Armenian Robotics Team Excels in Ohio Competition

Simon Zohrabyan (left) and teammate Areg Karapetyan take time to modify their robot during their first day of the National Robotics Challenge held at the Veterans Memorial Coliseum on Thursday (Photo: Matthew Hatcher/The Marion Star)
Simon Zohrabyan (left) and teammate Areg Karapetyan take time to modify their robot during their first day of the National Robotics Challenge held at the Veterans Memorial Coliseum on Thursday (Photo: Matthew Hatcher/The Marion Star)

Simon Zohrabyan (left) and teammate Areg Karapetyan take time to modify their robot during their first day of the National Robotics Challenge held at the Veterans Memorial Coliseum on Thursday (Photo: Matthew Hatcher/The Marion Star)

It’s nearly a 6,000-mile trip from Yerevan, Armenia to Marion, Ohio.

And there is no direct flight between the two cities. At least not yet.

Despite the great distance, students from Ayb High School in Armenia’s capital city made their second trip to Marion this week to compete in the National Robotics Challenge. The three-day open robotics competition started Thursday and continues through Saturday at Veterans Memorial Coliseum.

“Last year we heard about it and decided to participate,” said Vazgen Gabrielyan, director of the robotics laboratory at Ayb High School. “We really liked that the competition has no limits, not limiting us to any kits and having the chance to create things from scratch. That’s our approach to robotics.”

That approach proved to be successful as the Ayb students captured a Honda Innovation Award and a silver award in the lightweight/self-controlled sumo robot competition at the 2016 edition of the NRC.

“We’ve had a lot of success in both local and international championships since the school opened,” Gabrielyan said.

The Ayb team’s accomplishments in Marion had both the school and the country “boiling,” according to Gabrielyan.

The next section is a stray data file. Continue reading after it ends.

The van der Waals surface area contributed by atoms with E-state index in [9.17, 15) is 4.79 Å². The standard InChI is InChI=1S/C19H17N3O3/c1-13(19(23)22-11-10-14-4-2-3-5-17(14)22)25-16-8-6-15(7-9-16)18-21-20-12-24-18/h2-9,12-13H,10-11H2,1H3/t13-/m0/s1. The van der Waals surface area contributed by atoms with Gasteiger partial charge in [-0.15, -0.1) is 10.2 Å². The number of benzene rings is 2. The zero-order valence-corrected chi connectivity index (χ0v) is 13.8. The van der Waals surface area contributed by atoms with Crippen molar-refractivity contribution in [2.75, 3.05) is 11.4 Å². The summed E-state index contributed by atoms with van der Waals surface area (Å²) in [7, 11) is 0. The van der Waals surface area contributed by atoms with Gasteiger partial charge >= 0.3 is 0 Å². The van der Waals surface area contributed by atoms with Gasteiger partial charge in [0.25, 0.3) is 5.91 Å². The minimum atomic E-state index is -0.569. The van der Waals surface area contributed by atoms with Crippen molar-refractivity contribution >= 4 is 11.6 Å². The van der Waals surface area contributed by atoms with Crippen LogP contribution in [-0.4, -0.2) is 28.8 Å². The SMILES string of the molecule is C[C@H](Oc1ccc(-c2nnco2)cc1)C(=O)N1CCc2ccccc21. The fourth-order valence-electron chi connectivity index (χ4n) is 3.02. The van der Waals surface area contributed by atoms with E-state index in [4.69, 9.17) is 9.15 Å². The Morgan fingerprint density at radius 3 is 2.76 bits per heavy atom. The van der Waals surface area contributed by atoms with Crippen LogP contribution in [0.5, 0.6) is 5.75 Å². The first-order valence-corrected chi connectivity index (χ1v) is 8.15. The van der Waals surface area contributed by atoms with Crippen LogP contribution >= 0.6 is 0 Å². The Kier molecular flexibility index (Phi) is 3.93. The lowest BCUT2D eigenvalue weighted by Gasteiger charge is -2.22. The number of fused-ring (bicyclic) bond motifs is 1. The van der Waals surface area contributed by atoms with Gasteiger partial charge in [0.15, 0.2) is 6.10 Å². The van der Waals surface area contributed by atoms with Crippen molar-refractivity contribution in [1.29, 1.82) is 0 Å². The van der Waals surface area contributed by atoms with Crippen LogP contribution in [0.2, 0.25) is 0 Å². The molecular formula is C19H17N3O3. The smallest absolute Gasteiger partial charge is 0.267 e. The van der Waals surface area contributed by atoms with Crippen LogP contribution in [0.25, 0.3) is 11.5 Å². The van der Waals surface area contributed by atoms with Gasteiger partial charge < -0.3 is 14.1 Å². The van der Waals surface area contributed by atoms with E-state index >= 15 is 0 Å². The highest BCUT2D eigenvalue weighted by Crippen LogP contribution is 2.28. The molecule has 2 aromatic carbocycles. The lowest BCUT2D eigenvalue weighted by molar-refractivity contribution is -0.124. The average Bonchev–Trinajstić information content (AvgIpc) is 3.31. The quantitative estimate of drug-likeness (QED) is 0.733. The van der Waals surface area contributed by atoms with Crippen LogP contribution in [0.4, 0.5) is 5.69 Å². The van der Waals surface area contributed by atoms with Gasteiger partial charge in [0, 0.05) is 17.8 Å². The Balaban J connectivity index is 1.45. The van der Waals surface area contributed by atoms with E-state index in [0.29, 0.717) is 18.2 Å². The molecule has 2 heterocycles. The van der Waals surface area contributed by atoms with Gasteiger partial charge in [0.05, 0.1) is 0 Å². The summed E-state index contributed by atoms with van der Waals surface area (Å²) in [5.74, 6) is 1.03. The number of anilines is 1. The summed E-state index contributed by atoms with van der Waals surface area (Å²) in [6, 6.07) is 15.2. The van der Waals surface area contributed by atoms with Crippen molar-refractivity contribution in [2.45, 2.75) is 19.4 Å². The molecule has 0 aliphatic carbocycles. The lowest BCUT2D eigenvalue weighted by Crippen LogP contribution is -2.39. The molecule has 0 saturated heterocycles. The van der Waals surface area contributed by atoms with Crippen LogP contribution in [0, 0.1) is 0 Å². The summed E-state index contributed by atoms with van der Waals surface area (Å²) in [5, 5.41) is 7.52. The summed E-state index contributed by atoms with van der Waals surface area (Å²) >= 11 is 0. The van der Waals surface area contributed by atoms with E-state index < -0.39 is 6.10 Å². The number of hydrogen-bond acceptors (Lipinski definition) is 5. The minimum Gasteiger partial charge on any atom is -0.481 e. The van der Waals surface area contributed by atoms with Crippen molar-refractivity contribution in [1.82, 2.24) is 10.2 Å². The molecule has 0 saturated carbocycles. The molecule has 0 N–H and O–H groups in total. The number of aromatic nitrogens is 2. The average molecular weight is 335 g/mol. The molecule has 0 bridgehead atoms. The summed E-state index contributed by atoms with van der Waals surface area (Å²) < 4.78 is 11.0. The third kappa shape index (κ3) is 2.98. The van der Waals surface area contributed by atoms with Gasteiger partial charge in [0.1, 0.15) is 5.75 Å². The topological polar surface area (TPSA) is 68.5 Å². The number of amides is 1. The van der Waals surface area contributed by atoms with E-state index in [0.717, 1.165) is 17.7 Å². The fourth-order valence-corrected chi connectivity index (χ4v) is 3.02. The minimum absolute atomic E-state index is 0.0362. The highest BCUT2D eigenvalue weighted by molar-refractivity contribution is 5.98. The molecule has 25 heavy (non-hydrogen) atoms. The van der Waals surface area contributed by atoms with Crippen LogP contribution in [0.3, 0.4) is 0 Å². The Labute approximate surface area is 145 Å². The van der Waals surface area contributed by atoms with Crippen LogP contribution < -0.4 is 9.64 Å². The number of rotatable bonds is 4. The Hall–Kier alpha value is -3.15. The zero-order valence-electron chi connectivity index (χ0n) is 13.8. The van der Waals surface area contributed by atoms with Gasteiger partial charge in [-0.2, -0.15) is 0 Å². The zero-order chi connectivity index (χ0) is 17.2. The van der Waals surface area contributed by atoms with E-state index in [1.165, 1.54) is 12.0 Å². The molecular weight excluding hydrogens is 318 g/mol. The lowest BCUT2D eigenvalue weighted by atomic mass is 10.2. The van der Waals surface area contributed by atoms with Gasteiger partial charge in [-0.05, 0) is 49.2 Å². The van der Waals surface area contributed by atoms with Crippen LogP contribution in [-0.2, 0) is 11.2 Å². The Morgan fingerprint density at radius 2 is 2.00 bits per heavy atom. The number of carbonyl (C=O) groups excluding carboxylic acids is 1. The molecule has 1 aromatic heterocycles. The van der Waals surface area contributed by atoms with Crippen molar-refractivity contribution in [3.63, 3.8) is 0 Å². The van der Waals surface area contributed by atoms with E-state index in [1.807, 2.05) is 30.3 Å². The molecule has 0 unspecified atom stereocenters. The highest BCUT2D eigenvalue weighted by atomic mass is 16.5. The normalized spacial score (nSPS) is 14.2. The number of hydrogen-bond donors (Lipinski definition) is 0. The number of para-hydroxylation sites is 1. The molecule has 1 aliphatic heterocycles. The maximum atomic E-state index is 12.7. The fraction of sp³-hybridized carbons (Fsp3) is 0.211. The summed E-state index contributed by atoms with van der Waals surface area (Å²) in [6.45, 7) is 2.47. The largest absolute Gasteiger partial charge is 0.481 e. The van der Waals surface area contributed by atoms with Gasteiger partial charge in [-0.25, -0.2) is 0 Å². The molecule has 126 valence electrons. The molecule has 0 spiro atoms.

“That was a big pleasure for us to get that (Honda Innovation Award), because we put a lot of hard work into that robot,” said Armen Barseghyan, a senior at Ayb. “Reporters were coming to our school and doing interviews, asking how it was to go to the National Robotics Challenge from a little country and take the silver medal and the higher award.”

Barseghyan and classmates Areg Kalantaryan, Areg Karapetyan, Felix Ghandilyan, Simon Zohrabyan, and Arman Mnatsakanyan have entered two robots in this year’s competition — one combat robot and one maze robot.

“It’s exciting to travel because we don’t get to do things like this every day,” said Kalantaryan, a senior. “I like Marion. It’s a calm city. It’s a different experience and I like that change of environment.”

According to Gabrielyan, the experience in Marion, both last year and this year, has been positive.

“We really love everything here. The friendly atmosphere, learning from other teams, amazing people helping us with everything we need,” he said. “It’s a perfect competition, a perfect place.”

Gabrielyan said more than 30 students participate in robotics at Ayb.

National Robotics Challenge official Tony Fisher said having teams from outside the United States participate in the competition displays how education transcends borders and culture.

“I think it helps us understand that sometimes the solution isn’t in our backyard, it’s across the sea,” he said.

Fisher said it’s rewarding to look back over the 14 years that the competition has been held in Marion and see how students who participated in it have progressed into adulthood.

“Those competitors that we had in the early 2000s are now in positions with Honda, with MTD, with large engineering groups,” he said. “They’re saying, ‘Hey, we want to give back. Let’s see what our business can do to support the NRC. This is where I got my start, I want to help somebody else have a start as well.’ … The skills and the types of employees that these businesses are looking for are being developed here.”

This op-ed written by Andrew Carter was originally published on The Marion Star on April 6, 2017.

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